Thursday, June 27, 2013

How to get credit costs down

It was only an estimate, yesterday's post. I don't know the exact numbers. But you get the idea: The cost of credit is a big number. And when we are making payments on debt, we can't use that money to buy other things we want.

That's a drag, in more ways than one.

So maybe we want to get the cost of credit down, the cost of accumulated debt, get it down. I'm for that.

How could we do it?

Well, what does the cost of credit depend on? The cost of credit depends on how much debt there is, and the interest rate on all that debt.

To reduce the cost of credit, we can reduce how much debt there is or we can reduce interest rates. One or the other, or both of these things must be done if we want to reduce the cost of credit in our economy.

But you know, interest rates are already as low as they can go. Rates have been falling since 1981, and now they are at the zero lower bound. We can't really lower interest rates more. And that means we can't reduce the cost of credit by lowering interest rates.

So what's left? The only choice left is to reduce how much debt there is. It's simple, when you get right down to it.


Oilfield Trash said...

This solution is equivalent to a Jubilee, but in our modern capitalist system we face two dilemmas. Firstly, in any capitalist system, a debt Jubilee would paralyze the financial sector by destroying bank assets.

Secondly, in our era of securitized finance, the ownership of debt permeates society in the form of (ABS) that generate income streams on which a multitude of non-bank and pension funds.
Debt abolition would inevitably also destroy both the assets and the income streams of owners of ABSs, most of whom are innocent bystanders such as pension funds and IRA.

So you would need a way to short-circuit the process of debt-deleveraging, while not destroying the assets of both the banking sector and the members of the non-banking public who purchased ABSs.

Below is one proposal that could work, which was introduced by Steve Keen.

A Modern Jubilee would create fiat money in the same way as with Quantitative Easing, but would direct that money to the bank accounts of the public with the requirement that the first use of this money would be to reduce debt. Debtors whose debt exceeded their injection would have their debt reduced but not eliminated, while at the other extreme, recipients with no debt would receive a cash injection into their deposit accounts.
The broad effects of a Modern Jubilee would be:

1. Debtors would have their debt level reduced;

2. Non-debtors would receive a cash injection;

3. The value of bank assets would remain constant, but the distribution would alter with debt-instruments declining in value and cash assets rising;

4. Bank income would fall, since debt is an income-earning asset for a bank while cash reserves are not;

5. The income flows to asset-backed securities would fall, since a substantial proportion of the debt backing such securities would be paid off; and

6. Members of the public (both individuals and corporations) who owned asset-backed-securities would have increased cash holdings out of which they could spend in lieu of the income stream from ABS’s on which they were previously dependent.

Clearly there are numerous complex issues to be considered in such a policy: the scale of money creation needed to have a significant positive impact (without excessive negative effects—there will obviously be such effects, but their importance should be judged against the alternative of continued deleveraging); the mechanics of the money creation process itself (which could replicate those of Quantitative Easing, but may also require changes to the legal prohibition of Reserve Banks from buying government bonds directly from the Treasury); the basis on which the funds would be distributed to the public; managing bank liquidity problems (since though banks would not be made insolvent by such a policy, they would suffer significant drops in their income streams); and ensuring that the program did not simply start another asset bubble.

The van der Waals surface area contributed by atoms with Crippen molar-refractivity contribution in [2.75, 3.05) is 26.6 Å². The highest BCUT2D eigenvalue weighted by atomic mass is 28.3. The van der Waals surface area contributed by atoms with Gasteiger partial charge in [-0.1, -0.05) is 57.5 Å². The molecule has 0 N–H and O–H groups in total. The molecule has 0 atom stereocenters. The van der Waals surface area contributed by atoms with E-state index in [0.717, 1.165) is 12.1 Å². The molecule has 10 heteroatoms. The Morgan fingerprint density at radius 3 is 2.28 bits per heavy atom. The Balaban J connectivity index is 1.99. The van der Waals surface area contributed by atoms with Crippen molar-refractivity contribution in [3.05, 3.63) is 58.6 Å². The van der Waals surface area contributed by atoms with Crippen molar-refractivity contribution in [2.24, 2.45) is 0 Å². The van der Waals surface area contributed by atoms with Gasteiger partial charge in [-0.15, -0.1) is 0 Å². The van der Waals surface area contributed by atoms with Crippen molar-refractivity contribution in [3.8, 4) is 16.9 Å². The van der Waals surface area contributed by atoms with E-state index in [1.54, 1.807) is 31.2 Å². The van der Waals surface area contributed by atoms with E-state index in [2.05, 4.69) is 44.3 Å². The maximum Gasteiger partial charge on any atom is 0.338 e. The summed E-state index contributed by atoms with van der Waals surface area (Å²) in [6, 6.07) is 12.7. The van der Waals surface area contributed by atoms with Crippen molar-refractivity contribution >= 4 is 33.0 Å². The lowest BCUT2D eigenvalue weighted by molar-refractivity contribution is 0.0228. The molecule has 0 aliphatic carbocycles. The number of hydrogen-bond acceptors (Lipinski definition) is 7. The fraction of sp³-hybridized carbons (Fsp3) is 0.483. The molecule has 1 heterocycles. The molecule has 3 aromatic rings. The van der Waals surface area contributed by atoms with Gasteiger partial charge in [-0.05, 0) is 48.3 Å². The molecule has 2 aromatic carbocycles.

We currently do not have the political leadership or operational infrastructure to deal with anything this complex even if (big if) the FIRE sector was supportive of reducing their income streams. We may have no other option but to grind it out for the next 20 years, which will most likely bring on more political destabilization and polarization.

geerussell said...

For the sake of completeness, there's a third option after cutting interest rates and reducing the amount of debt. In balance sheet terms, the burden of debt isn't the amount of debt but the ratio of debt to equity. Leverage. It can be reduced by reducing debt or increasing equity.

If only there were another sector that could make the policy choice to inject more equity onto the private sector's balance sheet.

Greg said...

"If only there were another sector that could make the policy choice to inject more equity onto the private sector's balance sheet."

; )

If only ...... where might we find such a sector...hmmmmm

The Arthurian said...

Warren seems to think interest cost is a good thing.

Greg said...


Warren is referring to interest income on govt securities, which are held by private sector, not interest income to banks. Yes, both levels are affected by monetary policy since as The fed lowers its rates banks usually lower their rates to borrowers and vice versa, but I dont think its correct to imply Warren thinks interest costs (on borrowers of bank money) is a good thing.

If you look at the totality of his policy prescriptions you would likely come to a different conclusion.